The Butterfly Wings of Evil


Just before sitting down to meditate the other morning I read a couple of sentences about the truly evil actions that ISIS is taking in Syria and Iraq. We’re talking about torturing children, and holding up severed heads while smiling. As I lay on the floor I couldn’t help but think about the disconnect between the calmness that I was seeking and the absolute terror enveloping the people in this situation.


Then the words of Dr. Arlene Feinblatt floated to front of mind. At the time that I spoke to her several years ago, I was stuck on my office floor, unable to move, after my back and leg had seized up with great force. Though I had avoided any kind of talk therapy for years, I was determined to get better, so one of the first things I did as I writhed on the floor was to ask my wife to call her office to schedule an appointment. She was able to arrange one a few days later, but when it came around I was still unable to move. When I called to cancel it she was kind enough to talk to me. I asked her if there was anything I could do to help me get over the pain I was dealing with at the moment. “Just be good to yourself,” she replied. This simple command, or piece of advice, or admonition, is one of the greatest conundrums I have ever encountered. However, on a very deep level, I also completely understood what she was saying.

For many people, like me, who struggle with what I’ll call “Sarno related issues”, the balance between being good to oneself and being a good person is like walking on a razor blade. Dr. Sarno points out that people who tend to repress their own needs in relation those around them, are more likely to suffer from the pain syndromes that he treats. He frames the problem in Freudian terms; the subconscious uses the autonomic nervous system to create a pain in order to keep the person distracted from the unthinkable thoughts that might otherwise bubble up. Other practitioners see a similar process but might frame it differently. However, it’s clear from these examples that some kind of interaction between the mind, the autonomic nervous system, and the repression of thoughts and emotions, has powerful consequences in terms of our overall health. For some people the issues manifest themselves as back pain. For others the repression affects their guts, and in others, it might appear as chronic fatigue. Reams of data are coming out that connect the stress involved with the repression of our feelings with health care issues.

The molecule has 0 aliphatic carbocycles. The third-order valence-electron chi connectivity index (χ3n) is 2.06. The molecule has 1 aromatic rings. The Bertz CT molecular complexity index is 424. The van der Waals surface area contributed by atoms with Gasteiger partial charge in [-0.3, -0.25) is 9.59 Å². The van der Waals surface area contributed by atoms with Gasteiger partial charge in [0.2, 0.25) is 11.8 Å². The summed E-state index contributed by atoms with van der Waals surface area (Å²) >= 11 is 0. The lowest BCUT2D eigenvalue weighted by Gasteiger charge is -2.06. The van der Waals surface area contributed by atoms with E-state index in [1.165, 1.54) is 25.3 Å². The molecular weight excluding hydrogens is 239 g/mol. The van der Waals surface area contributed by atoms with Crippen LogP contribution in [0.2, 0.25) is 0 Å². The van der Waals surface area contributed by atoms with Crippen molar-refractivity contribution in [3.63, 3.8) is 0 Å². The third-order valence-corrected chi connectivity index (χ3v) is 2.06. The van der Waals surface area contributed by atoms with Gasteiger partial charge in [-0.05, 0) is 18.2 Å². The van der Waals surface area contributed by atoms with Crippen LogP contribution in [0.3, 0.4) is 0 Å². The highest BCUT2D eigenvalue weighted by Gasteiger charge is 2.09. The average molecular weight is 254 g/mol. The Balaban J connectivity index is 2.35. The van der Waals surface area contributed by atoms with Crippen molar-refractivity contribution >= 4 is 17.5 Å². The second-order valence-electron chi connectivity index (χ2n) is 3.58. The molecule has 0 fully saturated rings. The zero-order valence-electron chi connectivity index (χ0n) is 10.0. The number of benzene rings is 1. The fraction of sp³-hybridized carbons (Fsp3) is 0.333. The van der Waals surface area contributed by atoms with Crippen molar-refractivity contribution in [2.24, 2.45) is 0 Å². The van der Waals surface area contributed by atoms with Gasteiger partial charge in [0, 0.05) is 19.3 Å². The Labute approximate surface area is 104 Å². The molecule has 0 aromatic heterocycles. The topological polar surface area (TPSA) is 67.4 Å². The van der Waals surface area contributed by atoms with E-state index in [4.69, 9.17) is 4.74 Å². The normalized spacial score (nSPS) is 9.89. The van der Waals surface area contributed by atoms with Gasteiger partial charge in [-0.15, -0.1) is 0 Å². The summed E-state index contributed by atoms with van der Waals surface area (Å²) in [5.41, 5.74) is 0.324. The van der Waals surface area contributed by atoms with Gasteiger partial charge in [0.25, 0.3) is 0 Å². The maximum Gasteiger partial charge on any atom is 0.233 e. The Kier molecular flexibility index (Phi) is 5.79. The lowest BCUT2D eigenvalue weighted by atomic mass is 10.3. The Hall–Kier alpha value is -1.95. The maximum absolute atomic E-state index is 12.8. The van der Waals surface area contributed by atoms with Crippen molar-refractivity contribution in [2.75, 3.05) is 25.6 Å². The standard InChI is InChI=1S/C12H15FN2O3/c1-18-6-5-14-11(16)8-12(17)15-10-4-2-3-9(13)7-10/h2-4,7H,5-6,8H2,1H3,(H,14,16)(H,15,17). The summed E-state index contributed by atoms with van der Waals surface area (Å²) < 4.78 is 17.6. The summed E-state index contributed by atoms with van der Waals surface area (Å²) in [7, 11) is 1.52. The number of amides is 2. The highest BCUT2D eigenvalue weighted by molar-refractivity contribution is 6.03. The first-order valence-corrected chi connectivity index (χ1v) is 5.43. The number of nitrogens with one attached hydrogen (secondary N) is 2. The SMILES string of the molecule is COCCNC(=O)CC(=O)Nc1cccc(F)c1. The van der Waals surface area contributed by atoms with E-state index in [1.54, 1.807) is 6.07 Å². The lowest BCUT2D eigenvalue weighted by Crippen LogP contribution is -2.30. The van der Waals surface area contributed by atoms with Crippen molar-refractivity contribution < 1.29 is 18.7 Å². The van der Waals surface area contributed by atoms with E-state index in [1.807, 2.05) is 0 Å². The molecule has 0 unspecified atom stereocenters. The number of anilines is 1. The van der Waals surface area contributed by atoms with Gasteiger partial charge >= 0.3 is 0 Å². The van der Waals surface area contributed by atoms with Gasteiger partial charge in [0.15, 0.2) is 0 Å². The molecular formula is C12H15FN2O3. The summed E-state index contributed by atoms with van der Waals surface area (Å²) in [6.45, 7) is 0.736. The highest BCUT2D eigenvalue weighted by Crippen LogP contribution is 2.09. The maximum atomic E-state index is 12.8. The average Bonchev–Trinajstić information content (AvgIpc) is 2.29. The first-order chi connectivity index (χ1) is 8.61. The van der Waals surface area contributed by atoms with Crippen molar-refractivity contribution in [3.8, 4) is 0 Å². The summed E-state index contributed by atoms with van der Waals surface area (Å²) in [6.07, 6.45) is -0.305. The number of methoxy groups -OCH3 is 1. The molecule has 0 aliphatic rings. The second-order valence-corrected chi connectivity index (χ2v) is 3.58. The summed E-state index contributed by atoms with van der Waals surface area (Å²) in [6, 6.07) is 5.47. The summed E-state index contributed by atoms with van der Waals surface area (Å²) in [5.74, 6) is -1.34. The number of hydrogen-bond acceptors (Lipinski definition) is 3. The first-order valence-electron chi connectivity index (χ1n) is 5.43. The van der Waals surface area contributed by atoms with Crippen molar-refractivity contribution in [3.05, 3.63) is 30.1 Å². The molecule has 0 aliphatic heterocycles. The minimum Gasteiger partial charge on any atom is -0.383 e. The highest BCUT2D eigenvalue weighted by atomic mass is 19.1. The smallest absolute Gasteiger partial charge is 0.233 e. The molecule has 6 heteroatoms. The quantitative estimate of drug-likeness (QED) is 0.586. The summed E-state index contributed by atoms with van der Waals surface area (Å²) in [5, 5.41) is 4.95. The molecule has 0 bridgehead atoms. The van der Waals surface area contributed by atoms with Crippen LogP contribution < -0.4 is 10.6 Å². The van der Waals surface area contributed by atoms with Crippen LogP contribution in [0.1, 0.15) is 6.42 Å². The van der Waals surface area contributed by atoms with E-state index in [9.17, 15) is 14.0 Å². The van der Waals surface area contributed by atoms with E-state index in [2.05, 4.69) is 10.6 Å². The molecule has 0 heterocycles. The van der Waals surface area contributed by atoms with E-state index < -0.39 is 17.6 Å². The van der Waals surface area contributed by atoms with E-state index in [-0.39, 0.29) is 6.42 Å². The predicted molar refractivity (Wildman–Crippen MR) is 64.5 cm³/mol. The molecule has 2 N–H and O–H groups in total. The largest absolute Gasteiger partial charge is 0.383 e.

As I lay on the floor three years ago I realized that because I viewed myself as being weak, I often pushed myself beyond my capacity both physically and emotionally. At that time her words helped me to realize this. Being good to oneself doesn’t isn’t an excuse to act with callous selfishness. Instead, it’s about balancing out one’s own needs with those of others around us. This is a delicate balance, which brings me back to the news.

After I thought about what Dr. Feinblatt had to say I pictured one of those maps in airline magazine that illustrates the flight paths of their planes. Their “hub” has the most lines coming from it, and I thought about the stress concentrated in Syria, and Gaza right now, because of the absolute brutality being visited upon the people there. The lines were the thoughts and worries flowing in from the rest of the world, and the stress emanating outward. The personal is political and the news makes everything personal to some degree. I kept trying to bring my attention back to my breath, but I had a hard time managing the flow. I kept hearing the screams of the children being tortured by ISIS.

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